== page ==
McKnight's Pub

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Irish Pub Bar Business Plan

Market Analysis Summary

Over the past five years, McKnight's has seen a declining trend in sales. While some of this is due to the lack of initiative on behalf of the old management, much of this is due to the rise of microbreweries in the Portland area. Many customers are taking advantage of the proliferation of beer varieties in the U.S. (due to changes in the law on alcohol production) by seeking establishments that have unique brew styles. In this day and age of massive fragmentation and proliferation of brew recipes, innovation and experimentation is the name of the game.

4.1 Market Segmentation

The market segmentation is divided into the leading target markets. The division reflects the differences in marketing strategy that will be used to target each different market.

  • Middle class, "white collar" office workers from the downtown area. These are people seeking to have a drink or some quick food during lunchtime and sometimes want to show out-of-towners some of the local highlights. In addition, the pub can expect to see these types of customers dropping in for some hours after work to unwind. The growth of this market segment as demonstrated in the Market Analysis table is based on the estimated growth of business establishments in the Portland downtown area.
  • Late nighters and weekend partiers. These are the folks that drop by and stay for many hours socializing and drinking. Growth of this segment is based on the estimated population growth of Portland itself.
  • Brew Connoisseur. These customers are a relatively new type to the American scene. Although there have been beer connoisseur all over since beer was invented, until recently government regulation was such that the industry was concentrated within a few national companies such as Anheuser Busch, Coors, etc. These companies had few product lines and sought to produce large amounts of beer over very short time periods. This made for an overall low quality of domestic beers available to Americans at reasonable prices. Since deregulation the industry has rapidly fragmented, allowing small brewers to compete against the larger established companies on a local and even national level. All this has inspired new connoisseur in brewing that has revolutionized the industry. With so many new types and brands of beer available, the customer that wants to try new types is being wooed by all industry participants.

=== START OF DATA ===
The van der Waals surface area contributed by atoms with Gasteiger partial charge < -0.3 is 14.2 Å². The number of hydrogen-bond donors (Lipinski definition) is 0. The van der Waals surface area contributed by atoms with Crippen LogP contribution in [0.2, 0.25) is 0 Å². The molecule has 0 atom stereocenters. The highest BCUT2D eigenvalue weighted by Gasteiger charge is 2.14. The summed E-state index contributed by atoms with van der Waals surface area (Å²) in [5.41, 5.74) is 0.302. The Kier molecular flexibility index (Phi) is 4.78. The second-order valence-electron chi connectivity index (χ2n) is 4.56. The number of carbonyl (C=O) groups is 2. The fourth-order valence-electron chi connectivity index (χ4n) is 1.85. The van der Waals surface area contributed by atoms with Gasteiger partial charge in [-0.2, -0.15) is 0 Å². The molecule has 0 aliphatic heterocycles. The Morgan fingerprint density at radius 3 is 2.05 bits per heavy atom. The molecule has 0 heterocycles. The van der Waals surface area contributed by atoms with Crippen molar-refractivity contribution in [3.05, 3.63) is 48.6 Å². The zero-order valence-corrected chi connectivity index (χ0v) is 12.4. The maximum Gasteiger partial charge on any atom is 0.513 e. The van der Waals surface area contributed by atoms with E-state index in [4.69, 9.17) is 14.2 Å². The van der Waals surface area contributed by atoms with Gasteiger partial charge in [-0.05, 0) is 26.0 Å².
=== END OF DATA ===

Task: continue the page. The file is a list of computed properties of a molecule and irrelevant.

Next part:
Market Analysis
2003 2004 2005 2006 2007
Potential Customers Growth CAGR
"white collar" workers 3% 75,000 77,250 79,568 81,955 84,414 3.00%
Late niters and weekend partiers 3% 435,000 448,050 461,492 475,337 489,597 3.00%
Beer connoisseur 8% 120,000 129,600 139,968 151,165 163,258 8.00%
Total 4.01% 630,000 654,900 681,028 708,457 737,269 4.01%

4.2 Target Market Segment Strategy

McKnight's Pub exists in a highly competitive industry whose environment creates low margins due to the high amounts of pressure placed upon participants from customers, suppliers, other rivals, potential entrants, and participants products. This has created a fragmented industry in which no one participant has significant market share.

Customers have an great deal of power and influence in this industry since there are virtually no switching costs.

Customers regularly go to more than one pub or bar to socialize and drink. In addition, while this pastime is very popular, the overall quality of the customer's life is unaffected if they choose to forgo pursuing it.

Finally, even with the rise of microbreweries, many customers still find that most pubs have the products that they seek, making the pub visit itself undifferentiated.

Suppliers also have a great deal of power in relation to the pubs and taverns. Almost all suppliers are regional companies that have a wide variety of customers including grocery stores, liquor stores, restaurants, caterers, etc.